“If there’s one word that would describe how I feel right now, it would be the word PROUD. I am proud of being an ABK3 assisted child. I am proud to be the BCA President, ” beamed Ryan as he recounts the many opportunities for learning that the project has presented to him. “All of these new learnings are valuable to me. They have made me more confident in myself,” he further conveyed.

Seeing all his achievements, Ryan’s parents also encourage him to persevere with his studies. “You are our only hope,” they would usually tell him. Ryan’s older brother lost interest in school when he started earning money from working in sugarcane farms. Ryan, on the other hand, wants to get a college degree and get a job so he can help send his two younger siblings to school. “I really want to provide a more comfortable life for my family. I don’t want to see my parents still working in the farm when they get old just like my grandfather,” Ryan said with eyes full of hope.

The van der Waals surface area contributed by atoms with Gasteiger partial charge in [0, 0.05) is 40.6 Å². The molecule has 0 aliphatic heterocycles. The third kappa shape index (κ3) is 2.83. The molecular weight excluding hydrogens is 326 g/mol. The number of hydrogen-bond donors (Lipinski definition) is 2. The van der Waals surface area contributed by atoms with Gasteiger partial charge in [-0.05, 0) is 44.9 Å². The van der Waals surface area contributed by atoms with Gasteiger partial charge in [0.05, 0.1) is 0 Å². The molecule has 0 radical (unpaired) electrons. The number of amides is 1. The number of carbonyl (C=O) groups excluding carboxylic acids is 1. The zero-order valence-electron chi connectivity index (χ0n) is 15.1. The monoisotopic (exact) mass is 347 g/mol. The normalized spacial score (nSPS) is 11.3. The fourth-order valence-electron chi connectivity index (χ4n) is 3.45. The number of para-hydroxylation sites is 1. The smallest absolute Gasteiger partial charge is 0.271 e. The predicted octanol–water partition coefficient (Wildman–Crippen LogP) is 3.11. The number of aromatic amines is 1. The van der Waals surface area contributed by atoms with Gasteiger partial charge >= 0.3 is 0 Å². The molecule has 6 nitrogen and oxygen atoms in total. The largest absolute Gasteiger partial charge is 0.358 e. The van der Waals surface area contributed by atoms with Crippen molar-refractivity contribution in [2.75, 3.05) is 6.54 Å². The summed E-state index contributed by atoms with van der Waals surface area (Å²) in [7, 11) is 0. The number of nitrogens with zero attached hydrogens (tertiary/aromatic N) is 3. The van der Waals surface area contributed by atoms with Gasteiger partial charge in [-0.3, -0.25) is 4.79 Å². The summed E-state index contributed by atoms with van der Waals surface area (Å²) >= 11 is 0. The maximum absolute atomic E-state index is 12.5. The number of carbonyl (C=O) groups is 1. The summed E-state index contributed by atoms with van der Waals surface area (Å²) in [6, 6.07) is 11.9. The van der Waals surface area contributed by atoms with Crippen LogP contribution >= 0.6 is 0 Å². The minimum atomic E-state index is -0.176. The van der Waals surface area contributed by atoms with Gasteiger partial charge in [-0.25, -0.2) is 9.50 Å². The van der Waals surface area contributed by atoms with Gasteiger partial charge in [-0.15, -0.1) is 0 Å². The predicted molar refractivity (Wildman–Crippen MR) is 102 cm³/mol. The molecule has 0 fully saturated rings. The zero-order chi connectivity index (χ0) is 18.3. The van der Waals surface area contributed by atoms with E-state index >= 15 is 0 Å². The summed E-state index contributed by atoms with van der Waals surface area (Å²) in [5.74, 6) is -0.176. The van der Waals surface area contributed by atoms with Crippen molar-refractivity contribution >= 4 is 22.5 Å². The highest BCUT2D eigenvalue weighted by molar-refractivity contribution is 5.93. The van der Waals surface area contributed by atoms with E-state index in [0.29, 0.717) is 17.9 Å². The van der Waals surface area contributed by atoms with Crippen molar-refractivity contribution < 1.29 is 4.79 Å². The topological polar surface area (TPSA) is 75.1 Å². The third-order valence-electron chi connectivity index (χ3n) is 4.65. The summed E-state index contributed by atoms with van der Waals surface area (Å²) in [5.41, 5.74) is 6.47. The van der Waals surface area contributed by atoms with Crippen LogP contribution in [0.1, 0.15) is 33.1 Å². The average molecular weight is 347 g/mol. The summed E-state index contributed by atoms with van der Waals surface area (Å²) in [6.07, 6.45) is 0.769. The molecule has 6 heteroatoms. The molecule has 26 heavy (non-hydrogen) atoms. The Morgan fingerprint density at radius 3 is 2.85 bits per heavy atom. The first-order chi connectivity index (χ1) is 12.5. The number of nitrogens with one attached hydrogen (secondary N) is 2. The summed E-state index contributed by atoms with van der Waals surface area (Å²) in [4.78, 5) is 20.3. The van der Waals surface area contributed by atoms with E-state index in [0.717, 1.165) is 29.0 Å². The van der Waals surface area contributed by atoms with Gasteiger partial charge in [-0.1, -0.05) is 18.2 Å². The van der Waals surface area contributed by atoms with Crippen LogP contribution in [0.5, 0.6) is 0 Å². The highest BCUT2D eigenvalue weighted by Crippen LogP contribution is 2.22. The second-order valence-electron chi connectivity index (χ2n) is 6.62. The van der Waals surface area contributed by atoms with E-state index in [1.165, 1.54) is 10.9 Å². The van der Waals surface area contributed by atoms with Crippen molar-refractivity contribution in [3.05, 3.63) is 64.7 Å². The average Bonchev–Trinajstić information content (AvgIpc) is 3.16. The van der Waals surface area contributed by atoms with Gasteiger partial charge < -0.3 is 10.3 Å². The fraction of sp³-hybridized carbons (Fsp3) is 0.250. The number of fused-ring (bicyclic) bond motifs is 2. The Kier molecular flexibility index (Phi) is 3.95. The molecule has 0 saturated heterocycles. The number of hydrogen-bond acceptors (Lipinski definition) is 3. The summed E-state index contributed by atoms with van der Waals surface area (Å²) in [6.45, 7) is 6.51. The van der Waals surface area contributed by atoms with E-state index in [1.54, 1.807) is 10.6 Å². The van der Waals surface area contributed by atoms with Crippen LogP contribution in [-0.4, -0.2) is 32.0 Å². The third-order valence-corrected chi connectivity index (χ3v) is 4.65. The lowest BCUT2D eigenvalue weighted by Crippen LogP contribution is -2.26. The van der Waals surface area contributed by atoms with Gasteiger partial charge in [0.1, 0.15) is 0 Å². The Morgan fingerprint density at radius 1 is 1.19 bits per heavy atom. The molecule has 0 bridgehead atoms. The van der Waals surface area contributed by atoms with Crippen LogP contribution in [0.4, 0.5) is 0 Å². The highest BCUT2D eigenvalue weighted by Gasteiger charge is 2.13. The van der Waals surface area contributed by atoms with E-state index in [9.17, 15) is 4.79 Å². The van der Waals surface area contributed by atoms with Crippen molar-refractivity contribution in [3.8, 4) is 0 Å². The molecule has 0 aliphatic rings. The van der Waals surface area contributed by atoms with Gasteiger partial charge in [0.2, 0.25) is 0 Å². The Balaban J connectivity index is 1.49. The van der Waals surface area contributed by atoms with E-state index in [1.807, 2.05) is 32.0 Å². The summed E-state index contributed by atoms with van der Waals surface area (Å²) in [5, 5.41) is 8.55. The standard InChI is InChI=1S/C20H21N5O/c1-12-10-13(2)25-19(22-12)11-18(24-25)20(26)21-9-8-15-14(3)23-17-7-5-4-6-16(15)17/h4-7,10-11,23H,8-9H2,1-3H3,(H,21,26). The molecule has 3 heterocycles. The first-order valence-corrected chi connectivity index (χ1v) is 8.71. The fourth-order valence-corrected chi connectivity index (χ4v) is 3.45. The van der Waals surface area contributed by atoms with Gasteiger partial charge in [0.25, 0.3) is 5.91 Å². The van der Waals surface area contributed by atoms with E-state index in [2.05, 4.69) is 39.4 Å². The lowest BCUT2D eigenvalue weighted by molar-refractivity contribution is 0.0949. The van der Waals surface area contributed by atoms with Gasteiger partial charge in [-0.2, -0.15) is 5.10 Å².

After graduating from high school, Ryan was among the youth in his village who signed up for the VocTech courses sponsored by ABK3 LEAP. He finished a 6-month course in Basic Computer Literary and received the Best in Excel award. This June, Ryan is one step closer to fulfilling his dreams. Having earned a college scholarship, he is now enrolled in West Visayas State University taking up Bachelor of Science in Information Technology.

By Dorothy Mae Albiento, Advocacy and Communications Specialist